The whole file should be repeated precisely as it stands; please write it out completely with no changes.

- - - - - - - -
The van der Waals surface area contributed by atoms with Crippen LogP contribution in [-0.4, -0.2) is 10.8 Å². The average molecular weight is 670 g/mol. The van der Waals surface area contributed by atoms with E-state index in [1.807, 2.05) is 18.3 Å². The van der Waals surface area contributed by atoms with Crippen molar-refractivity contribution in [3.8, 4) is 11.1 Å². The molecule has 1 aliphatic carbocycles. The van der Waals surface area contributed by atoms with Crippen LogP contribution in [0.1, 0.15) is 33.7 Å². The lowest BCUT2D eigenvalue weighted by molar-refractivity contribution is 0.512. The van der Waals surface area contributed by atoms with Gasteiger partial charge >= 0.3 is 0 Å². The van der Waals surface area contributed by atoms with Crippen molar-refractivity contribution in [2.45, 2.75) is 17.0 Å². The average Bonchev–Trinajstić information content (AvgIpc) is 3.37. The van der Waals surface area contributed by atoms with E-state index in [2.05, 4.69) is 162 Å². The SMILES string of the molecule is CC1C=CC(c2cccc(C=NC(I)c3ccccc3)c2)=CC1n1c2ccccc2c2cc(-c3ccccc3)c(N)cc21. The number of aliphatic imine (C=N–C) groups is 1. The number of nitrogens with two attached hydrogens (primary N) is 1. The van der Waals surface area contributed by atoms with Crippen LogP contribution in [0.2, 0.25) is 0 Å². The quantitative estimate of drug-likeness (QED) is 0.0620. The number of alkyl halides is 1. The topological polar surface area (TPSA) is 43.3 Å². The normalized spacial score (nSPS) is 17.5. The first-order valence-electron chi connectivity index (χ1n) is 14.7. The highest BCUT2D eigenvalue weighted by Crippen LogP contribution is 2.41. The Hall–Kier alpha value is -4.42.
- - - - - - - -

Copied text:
The van der Waals surface area contributed by atoms with Crippen LogP contribution in [-0.4, -0.2) is 10.8 Å². The average molecular weight is 670 g/mol. The van der Waals surface area contributed by atoms with E-state index in [1.807, 2.05) is 18.3 Å². The van der Waals surface area contributed by atoms with Crippen molar-refractivity contribution in [3.8, 4) is 11.1 Å². The molecule has 1 aliphatic carbocycles. The van der Waals surface area contributed by atoms with Crippen LogP contribution in [0.1, 0.15) is 33.7 Å². The lowest BCUT2D eigenvalue weighted by molar-refractivity contribution is 0.512. The van der Waals surface area contributed by atoms with Gasteiger partial charge >= 0.3 is 0 Å². The van der Waals surface area contributed by atoms with Crippen molar-refractivity contribution in [2.45, 2.75) is 17.0 Å². The average Bonchev–Trinajstić information content (AvgIpc) is 3.37. The van der Waals surface area contributed by atoms with E-state index in [2.05, 4.69) is 162 Å². The SMILES string of the molecule is CC1C=CC(c2cccc(C=NC(I)c3ccccc3)c2)=CC1n1c2ccccc2c2cc(-c3ccccc3)c(N)cc21. The number of aliphatic imine (C=N–C) groups is 1. The number of nitrogens with two attached hydrogens (primary N) is 1. The van der Waals surface area contributed by atoms with Crippen LogP contribution in [0.2, 0.25) is 0 Å². The quantitative estimate of drug-likeness (QED) is 0.0620. The number of alkyl halides is 1. The topological polar surface area (TPSA) is 43.3 Å². The normalized spacial score (nSPS) is 17.5. The first-order valence-electron chi connectivity index (χ1n) is 14.7. The highest BCUT2D eigenvalue weighted by Crippen LogP contribution is 2.41. The Hall–Kier alpha value is -4.42.